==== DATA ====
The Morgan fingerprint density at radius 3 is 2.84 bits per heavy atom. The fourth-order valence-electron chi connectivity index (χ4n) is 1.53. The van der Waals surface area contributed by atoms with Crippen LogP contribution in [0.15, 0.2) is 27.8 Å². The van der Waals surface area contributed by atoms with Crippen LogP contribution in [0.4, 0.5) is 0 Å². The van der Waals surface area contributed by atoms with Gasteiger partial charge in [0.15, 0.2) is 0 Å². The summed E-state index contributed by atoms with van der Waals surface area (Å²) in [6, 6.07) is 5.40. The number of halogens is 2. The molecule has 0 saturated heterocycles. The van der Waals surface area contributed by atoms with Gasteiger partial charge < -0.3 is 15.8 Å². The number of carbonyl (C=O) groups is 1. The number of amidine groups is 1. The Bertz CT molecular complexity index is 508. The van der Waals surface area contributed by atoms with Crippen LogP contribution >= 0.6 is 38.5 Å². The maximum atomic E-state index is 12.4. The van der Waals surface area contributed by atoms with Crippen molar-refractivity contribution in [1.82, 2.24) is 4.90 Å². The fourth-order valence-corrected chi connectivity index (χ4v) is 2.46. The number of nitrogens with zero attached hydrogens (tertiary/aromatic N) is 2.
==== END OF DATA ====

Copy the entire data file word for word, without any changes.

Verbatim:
The Morgan fingerprint density at radius 3 is 2.84 bits per heavy atom. The fourth-order valence-electron chi connectivity index (χ4n) is 1.53. The van der Waals surface area contributed by atoms with Crippen LogP contribution in [0.15, 0.2) is 27.8 Å². The van der Waals surface area contributed by atoms with Crippen LogP contribution in [0.4, 0.5) is 0 Å². The van der Waals surface area contributed by atoms with Gasteiger partial charge in [0.15, 0.2) is 0 Å². The summed E-state index contributed by atoms with van der Waals surface area (Å²) in [6, 6.07) is 5.40. The number of halogens is 2. The molecule has 0 saturated heterocycles. The van der Waals surface area contributed by atoms with Gasteiger partial charge < -0.3 is 15.8 Å². The number of carbonyl (C=O) groups is 1. The number of amidine groups is 1. The Bertz CT molecular complexity index is 508. The van der Waals surface area contributed by atoms with Crippen LogP contribution >= 0.6 is 38.5 Å². The maximum atomic E-state index is 12.4. The van der Waals surface area contributed by atoms with Crippen molar-refractivity contribution in [1.82, 2.24) is 4.90 Å². The fourth-order valence-corrected chi connectivity index (χ4v) is 2.46. The number of nitrogens with zero attached hydrogens (tertiary/aromatic N) is 2.